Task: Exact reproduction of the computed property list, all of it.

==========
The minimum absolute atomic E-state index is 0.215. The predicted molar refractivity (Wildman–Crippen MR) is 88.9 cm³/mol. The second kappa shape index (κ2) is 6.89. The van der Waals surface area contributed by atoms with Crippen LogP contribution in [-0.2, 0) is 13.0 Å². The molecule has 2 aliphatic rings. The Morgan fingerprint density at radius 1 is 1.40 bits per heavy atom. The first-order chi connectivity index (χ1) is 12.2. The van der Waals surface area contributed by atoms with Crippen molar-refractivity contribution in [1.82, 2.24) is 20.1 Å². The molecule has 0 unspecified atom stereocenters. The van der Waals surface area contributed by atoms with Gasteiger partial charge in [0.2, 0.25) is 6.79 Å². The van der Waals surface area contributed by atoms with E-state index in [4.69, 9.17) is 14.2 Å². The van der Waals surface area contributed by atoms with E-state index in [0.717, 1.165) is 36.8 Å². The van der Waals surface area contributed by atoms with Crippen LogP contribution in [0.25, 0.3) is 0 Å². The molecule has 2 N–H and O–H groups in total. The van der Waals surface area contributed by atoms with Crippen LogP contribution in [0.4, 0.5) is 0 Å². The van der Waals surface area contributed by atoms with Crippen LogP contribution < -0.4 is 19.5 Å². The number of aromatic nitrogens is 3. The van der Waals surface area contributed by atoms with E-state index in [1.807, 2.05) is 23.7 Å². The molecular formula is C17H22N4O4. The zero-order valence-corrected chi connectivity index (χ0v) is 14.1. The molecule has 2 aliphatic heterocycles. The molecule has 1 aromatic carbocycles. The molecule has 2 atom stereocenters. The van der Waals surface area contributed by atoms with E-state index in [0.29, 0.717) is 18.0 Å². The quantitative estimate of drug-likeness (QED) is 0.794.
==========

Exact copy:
The minimum absolute atomic E-state index is 0.215. The predicted molar refractivity (Wildman–Crippen MR) is 88.9 cm³/mol. The second kappa shape index (κ2) is 6.89. The van der Waals surface area contributed by atoms with Crippen LogP contribution in [-0.2, 0) is 13.0 Å². The molecule has 2 aliphatic rings. The Morgan fingerprint density at radius 1 is 1.40 bits per heavy atom. The first-order chi connectivity index (χ1) is 12.2. The van der Waals surface area contributed by atoms with Crippen molar-refractivity contribution in [1.82, 2.24) is 20.1 Å². The molecule has 0 unspecified atom stereocenters. The van der Waals surface area contributed by atoms with Gasteiger partial charge in [0.2, 0.25) is 6.79 Å². The van der Waals surface area contributed by atoms with E-state index in [4.69, 9.17) is 14.2 Å². The van der Waals surface area contributed by atoms with E-state index in [0.717, 1.165) is 36.8 Å². The van der Waals surface area contributed by atoms with Crippen LogP contribution in [0.25, 0.3) is 0 Å². The molecule has 2 N–H and O–H groups in total. The van der Waals surface area contributed by atoms with Crippen LogP contribution in [0.4, 0.5) is 0 Å². The van der Waals surface area contributed by atoms with Crippen LogP contribution < -0.4 is 19.5 Å². The number of aromatic nitrogens is 3. The van der Waals surface area contributed by atoms with E-state index in [1.807, 2.05) is 23.7 Å². The molecular formula is C17H22N4O4. The zero-order valence-corrected chi connectivity index (χ0v) is 14.1. The molecule has 2 aliphatic heterocycles. The molecule has 1 aromatic carbocycles. The molecule has 2 atom stereocenters. The van der Waals surface area contributed by atoms with E-state index in [0.29, 0.717) is 18.0 Å². The quantitative estimate of drug-likeness (QED) is 0.794.